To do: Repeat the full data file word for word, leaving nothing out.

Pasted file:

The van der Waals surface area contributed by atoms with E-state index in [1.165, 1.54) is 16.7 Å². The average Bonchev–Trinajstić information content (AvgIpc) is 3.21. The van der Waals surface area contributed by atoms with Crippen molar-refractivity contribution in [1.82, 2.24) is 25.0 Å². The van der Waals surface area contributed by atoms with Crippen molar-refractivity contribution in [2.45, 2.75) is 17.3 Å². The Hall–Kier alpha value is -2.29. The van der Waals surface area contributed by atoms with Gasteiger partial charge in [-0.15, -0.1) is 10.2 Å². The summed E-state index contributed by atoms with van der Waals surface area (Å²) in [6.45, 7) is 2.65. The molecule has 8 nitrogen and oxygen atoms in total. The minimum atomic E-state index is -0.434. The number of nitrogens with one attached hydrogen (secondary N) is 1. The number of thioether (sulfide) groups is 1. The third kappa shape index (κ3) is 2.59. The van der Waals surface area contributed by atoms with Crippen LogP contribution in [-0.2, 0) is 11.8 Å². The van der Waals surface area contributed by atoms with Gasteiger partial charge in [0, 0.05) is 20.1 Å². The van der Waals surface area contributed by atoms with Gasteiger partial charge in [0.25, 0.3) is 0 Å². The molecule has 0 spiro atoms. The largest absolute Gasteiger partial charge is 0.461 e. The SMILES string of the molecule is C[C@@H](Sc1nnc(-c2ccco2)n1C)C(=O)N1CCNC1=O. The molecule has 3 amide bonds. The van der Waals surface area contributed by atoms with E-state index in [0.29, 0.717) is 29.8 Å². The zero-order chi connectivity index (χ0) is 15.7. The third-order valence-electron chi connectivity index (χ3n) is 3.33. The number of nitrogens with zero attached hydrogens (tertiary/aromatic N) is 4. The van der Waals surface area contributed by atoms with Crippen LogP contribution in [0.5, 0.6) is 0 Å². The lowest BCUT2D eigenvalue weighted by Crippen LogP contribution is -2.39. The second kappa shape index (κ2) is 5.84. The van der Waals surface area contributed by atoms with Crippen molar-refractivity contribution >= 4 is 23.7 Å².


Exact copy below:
The van der Waals surface area contributed by atoms with E-state index in [1.165, 1.54) is 16.7 Å². The average Bonchev–Trinajstić information content (AvgIpc) is 3.21. The van der Waals surface area contributed by atoms with Crippen molar-refractivity contribution in [1.82, 2.24) is 25.0 Å². The van der Waals surface area contributed by atoms with Crippen molar-refractivity contribution in [2.45, 2.75) is 17.3 Å². The Hall–Kier alpha value is -2.29. The van der Waals surface area contributed by atoms with Gasteiger partial charge in [-0.15, -0.1) is 10.2 Å². The summed E-state index contributed by atoms with van der Waals surface area (Å²) in [6.45, 7) is 2.65. The molecule has 8 nitrogen and oxygen atoms in total. The minimum atomic E-state index is -0.434. The number of nitrogens with one attached hydrogen (secondary N) is 1. The number of thioether (sulfide) groups is 1. The third kappa shape index (κ3) is 2.59. The van der Waals surface area contributed by atoms with Crippen LogP contribution in [-0.2, 0) is 11.8 Å². The van der Waals surface area contributed by atoms with Gasteiger partial charge in [0, 0.05) is 20.1 Å². The van der Waals surface area contributed by atoms with Gasteiger partial charge in [0.25, 0.3) is 0 Å². The molecule has 0 spiro atoms. The largest absolute Gasteiger partial charge is 0.461 e. The SMILES string of the molecule is C[C@@H](Sc1nnc(-c2ccco2)n1C)C(=O)N1CCNC1=O. The molecule has 3 amide bonds. The van der Waals surface area contributed by atoms with E-state index in [0.29, 0.717) is 29.8 Å². The zero-order chi connectivity index (χ0) is 15.7. The third-order valence-electron chi connectivity index (χ3n) is 3.33. The number of nitrogens with zero attached hydrogens (tertiary/aromatic N) is 4. The van der Waals surface area contributed by atoms with Crippen LogP contribution in [0.5, 0.6) is 0 Å². The lowest BCUT2D eigenvalue weighted by Crippen LogP contribution is -2.39. The second kappa shape index (κ2) is 5.84. The van der Waals surface area contributed by atoms with Crippen molar-refractivity contribution >= 4 is 23.7 Å².